Surfacing After Silence

Life. After.

Defective Identity


Love your heart

I’ve been having a rough time lately.  About eleven months ago I found out I had ARVD and then had surgery to have an ICD placed.  About eleven months ago I was told I would never run again.  I wouldn’t ride my bike.  I wouldn’t swim laps.  I wouldn’t drink as much coffee.  I wouldn’t drink wine anymore.  I shouldn’t drink alcohol at all but sometimes I have a beer.  I would take medication to help suppress the arrhythmias.  I would have a surgery every five years for the rest of my life to replace the ICD.  Potentially, I could be looking at a heart transplant.

I feel somewhat defective.  Please don’t get me wrong–I am thankful I’m alive and that they finally figured out what was causing all the problems and although we can’t treat it, I can take measures to avoid as many arrhythmias as possible.  But I’m also extremely angry because I can’t help but think, “there is so much I can’t do and will never do again.”  Things that were important to me.  Things I had come to define myself by.  After so many years of defining myself by the anorexia, I finally had a healthy relationship with exercise and could define myself as a “healthy, active, fit, and strong young woman.”  I was a runner.  I was an athlete.  And now those things are gone.  And I want them back.

What’s made it harder is that this is a taboo subject.  When I am with friends here, I can bitch and moan about my workload as both a student and teacher and dish out the department gossip and gasp when I hear what so-and-so had the balls to do and how unfair that is.  But if I mention the H word (heart), there’s this weird, awkward silence that wrecks the conversation.  Can I blame people?  Who wants to talk about mortality at our age?  We’re not supposed to be dealing with this stuff yet.  We’re still in school for goodness’ sake.  Life and death are supposed to leave us alone while we’re in school.  And I should just be thankful I’m alive and, overall, healthy.  I am both thankful and angry, and few–very few–people are okay with that.

And then yesterday I was told I couldn’t donate a kidney because of my heart.  My cardiologist said I could.  But the transplant coordinator said I couldn’t.  I have two perfectly healthy kidneys and only use one and someone else could possibly have used one of them.  I’m aware of the risks of surgery.  And yes, it would be elective on my part.  Except it’s not all that elective when someone else’s life could be saved.  It’s not a difficult decision at all for me.  My conscience said that only option was to say, “yes.”

I expected to hear I couldn’t donate because my genetic markers were off.  I was not prepared to hear I couldn’t donate because of my heart.  I know this is unreasonable and I know it’s not rational, but my initial response was, “this is just one more way my body is defective.  This is just one more thing I cannot do because of my heart.”

I’m not asking you to convince me otherwise.  My wise mind knows I am not defective.  That doesn’t change how I feel.  And I am only now, eleven months after my diagnosis, learning that I need to grieve what was lost.

I am also learning that defining myself as a healthy, strong, active, fit young woman had one hell of a flaw: the definition was dependent on my physical body, just as when I was anorexic, the definition was dependent on my physical body.  This year I haven’t been able to say, “I’m a teacher.  I’m a student.”  I was letting my body heal.  And felt lost in the process.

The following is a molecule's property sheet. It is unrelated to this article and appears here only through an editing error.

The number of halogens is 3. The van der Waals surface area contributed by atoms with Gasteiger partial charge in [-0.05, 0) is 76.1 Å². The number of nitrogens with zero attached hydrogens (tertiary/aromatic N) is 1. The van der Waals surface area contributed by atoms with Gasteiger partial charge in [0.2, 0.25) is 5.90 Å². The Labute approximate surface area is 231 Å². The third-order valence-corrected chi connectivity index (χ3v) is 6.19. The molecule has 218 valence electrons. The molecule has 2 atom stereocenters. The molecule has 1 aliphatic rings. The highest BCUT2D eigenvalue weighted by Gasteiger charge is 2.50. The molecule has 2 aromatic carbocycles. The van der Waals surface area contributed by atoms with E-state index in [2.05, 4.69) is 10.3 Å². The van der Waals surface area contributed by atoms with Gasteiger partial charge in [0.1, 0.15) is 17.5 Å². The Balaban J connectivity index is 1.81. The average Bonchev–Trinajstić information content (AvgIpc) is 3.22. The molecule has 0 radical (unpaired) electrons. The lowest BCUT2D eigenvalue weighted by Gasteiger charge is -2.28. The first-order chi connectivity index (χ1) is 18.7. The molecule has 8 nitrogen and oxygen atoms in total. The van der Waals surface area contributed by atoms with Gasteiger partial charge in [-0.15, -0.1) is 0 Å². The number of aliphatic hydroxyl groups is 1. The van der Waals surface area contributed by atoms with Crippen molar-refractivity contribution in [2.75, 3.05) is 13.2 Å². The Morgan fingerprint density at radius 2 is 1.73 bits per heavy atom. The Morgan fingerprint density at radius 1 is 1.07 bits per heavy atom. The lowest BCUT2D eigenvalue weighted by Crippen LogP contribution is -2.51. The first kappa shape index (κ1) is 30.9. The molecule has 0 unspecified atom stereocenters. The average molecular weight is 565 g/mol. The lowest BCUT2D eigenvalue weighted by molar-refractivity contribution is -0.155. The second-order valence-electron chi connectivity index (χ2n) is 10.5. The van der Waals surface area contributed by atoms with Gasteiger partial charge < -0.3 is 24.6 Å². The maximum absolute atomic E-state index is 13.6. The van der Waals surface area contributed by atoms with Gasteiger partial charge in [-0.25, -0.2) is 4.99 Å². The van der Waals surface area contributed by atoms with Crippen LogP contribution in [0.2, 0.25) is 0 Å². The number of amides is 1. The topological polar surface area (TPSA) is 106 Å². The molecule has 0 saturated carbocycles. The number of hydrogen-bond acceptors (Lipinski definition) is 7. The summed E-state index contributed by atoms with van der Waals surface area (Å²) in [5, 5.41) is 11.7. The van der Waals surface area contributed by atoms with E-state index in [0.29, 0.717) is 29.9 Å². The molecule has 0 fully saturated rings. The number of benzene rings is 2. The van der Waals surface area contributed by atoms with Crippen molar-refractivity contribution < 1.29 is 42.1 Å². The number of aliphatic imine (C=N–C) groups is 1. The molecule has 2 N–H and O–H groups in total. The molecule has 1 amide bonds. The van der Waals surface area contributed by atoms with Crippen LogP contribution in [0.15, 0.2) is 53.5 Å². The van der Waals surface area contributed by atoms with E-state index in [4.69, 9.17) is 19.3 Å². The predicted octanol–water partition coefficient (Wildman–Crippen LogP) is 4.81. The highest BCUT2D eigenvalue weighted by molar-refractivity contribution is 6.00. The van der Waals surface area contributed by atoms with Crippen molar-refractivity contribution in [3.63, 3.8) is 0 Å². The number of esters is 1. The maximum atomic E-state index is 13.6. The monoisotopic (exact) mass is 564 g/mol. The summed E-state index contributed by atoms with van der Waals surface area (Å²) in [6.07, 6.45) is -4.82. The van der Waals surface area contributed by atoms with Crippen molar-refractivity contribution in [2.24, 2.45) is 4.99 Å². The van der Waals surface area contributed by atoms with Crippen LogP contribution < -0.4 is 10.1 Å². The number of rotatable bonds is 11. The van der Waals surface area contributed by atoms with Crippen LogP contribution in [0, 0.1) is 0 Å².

Having an eating disorder is focusing all your mental energy on your physical body, naming its flaws and hating its curves and dreaming of ways to change it and yet still taking pride in the amount of control you have over your body.

I think I was on the right track, initially, in learning who I was without the anorexia.  And then this heart diagnosis came and knocked me flat on my face and brought all my attention right back to my body.  I have learned that self-definitions should not depend on your physical body.  I think that it’s healthy to appreciate your body and things you can do because of it, but your identity cannot revolve around the physical, because what happens when the physical is taken away, against your will?

And so I start a new process of self-discovery.  Of learning how to define myself. Of answering the all-important, “who am I?”

Perhaps I should start with, “Who do I want to be?”

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May 11, 2010 - Posted by | Body Image, Eating Disorders, heart, identity, recovery | , , , , , , , , , , , , , ,

2 Comments »

  1. Hey Lex,
    I think what you are going through is totally normal. I was angry for about 2 years after my heart surgery. And you are correct in saying that it is a taboo topic to discuss. Everyone wants to hear how happy you are to be alive, how grateful you are that they caught the problem and now you are “safe”. But, becuase they cannot fully grasp what we go through, they cannot understand how simplistic and unrealistic that is. That we look at mortality on a daily basis as a potential, not as some far off idea that might happen someday when you’re old so why worry about it now.

    All I can offer you is understanding and the knowledge that is does eventually lessen- the anger, the depression, the jealousy that is inevitable when looking at “normal heart people”.

    xoxox Hang in there.

    Comment by Kate | May 12, 2010 | Reply

  2. I love that your question is “Who do I want to be?” not who do I have to be. I hope that you can find peace in your body, your post is beautiful–thank you for sharing it. I have had similar experiences with my hearing and knowing that it is okay to feel anger, depression, mad, sad. Normal. And, it has what has helped me heal.

    Comment by imaginenamaste | May 16, 2010 | Reply


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